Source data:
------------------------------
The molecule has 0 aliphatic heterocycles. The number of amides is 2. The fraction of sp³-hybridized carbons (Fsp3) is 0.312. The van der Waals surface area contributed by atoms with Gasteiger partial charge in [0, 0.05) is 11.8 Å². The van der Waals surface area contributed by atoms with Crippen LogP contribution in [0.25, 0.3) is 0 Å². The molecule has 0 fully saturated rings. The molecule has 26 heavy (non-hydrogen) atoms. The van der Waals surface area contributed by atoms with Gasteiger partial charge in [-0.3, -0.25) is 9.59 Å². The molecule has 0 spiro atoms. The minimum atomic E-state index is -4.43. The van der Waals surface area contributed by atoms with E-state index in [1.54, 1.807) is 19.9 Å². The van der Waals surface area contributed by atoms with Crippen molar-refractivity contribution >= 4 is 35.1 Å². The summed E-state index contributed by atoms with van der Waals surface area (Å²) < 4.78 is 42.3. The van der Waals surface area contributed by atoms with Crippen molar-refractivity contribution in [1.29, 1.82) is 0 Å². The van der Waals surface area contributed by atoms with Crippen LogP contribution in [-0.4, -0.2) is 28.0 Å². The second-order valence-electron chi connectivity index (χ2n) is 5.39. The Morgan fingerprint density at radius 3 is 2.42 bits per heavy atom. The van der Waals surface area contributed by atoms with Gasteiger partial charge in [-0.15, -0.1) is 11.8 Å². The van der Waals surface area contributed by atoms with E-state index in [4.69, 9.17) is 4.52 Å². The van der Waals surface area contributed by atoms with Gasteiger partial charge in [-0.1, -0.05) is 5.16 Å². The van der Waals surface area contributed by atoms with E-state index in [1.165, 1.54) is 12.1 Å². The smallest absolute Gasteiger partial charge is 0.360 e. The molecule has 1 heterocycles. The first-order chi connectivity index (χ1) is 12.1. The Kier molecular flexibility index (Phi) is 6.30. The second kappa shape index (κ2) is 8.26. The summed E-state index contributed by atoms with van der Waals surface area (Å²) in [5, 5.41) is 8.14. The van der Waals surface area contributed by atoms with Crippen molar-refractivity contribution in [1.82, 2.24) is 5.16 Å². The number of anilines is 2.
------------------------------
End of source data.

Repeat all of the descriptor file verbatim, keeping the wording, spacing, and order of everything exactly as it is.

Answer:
The molecule has 0 aliphatic heterocycles. The number of amides is 2. The fraction of sp³-hybridized carbons (Fsp3) is 0.312. The van der Waals surface area contributed by atoms with Gasteiger partial charge in [0, 0.05) is 11.8 Å². The van der Waals surface area contributed by atoms with Crippen LogP contribution in [0.25, 0.3) is 0 Å². The molecule has 0 fully saturated rings. The molecule has 26 heavy (non-hydrogen) atoms. The van der Waals surface area contributed by atoms with Gasteiger partial charge in [-0.3, -0.25) is 9.59 Å². The molecule has 0 spiro atoms. The minimum atomic E-state index is -4.43. The van der Waals surface area contributed by atoms with E-state index in [1.54, 1.807) is 19.9 Å². The van der Waals surface area contributed by atoms with Crippen molar-refractivity contribution >= 4 is 35.1 Å². The summed E-state index contributed by atoms with van der Waals surface area (Å²) < 4.78 is 42.3. The van der Waals surface area contributed by atoms with Crippen molar-refractivity contribution in [1.29, 1.82) is 0 Å². The van der Waals surface area contributed by atoms with Crippen LogP contribution in [-0.4, -0.2) is 28.0 Å². The second-order valence-electron chi connectivity index (χ2n) is 5.39. The Morgan fingerprint density at radius 3 is 2.42 bits per heavy atom. The van der Waals surface area contributed by atoms with Gasteiger partial charge in [-0.15, -0.1) is 11.8 Å². The van der Waals surface area contributed by atoms with E-state index in [4.69, 9.17) is 4.52 Å². The van der Waals surface area contributed by atoms with Gasteiger partial charge in [-0.1, -0.05) is 5.16 Å². The van der Waals surface area contributed by atoms with E-state index in [1.165, 1.54) is 12.1 Å². The smallest absolute Gasteiger partial charge is 0.360 e. The molecule has 1 heterocycles. The first-order chi connectivity index (χ1) is 12.1. The Kier molecular flexibility index (Phi) is 6.30. The second kappa shape index (κ2) is 8.26. The summed E-state index contributed by atoms with van der Waals surface area (Å²) in [5, 5.41) is 8.14. The van der Waals surface area contributed by atoms with Crippen molar-refractivity contribution in [1.82, 2.24) is 5.16 Å². The number of anilines is 2.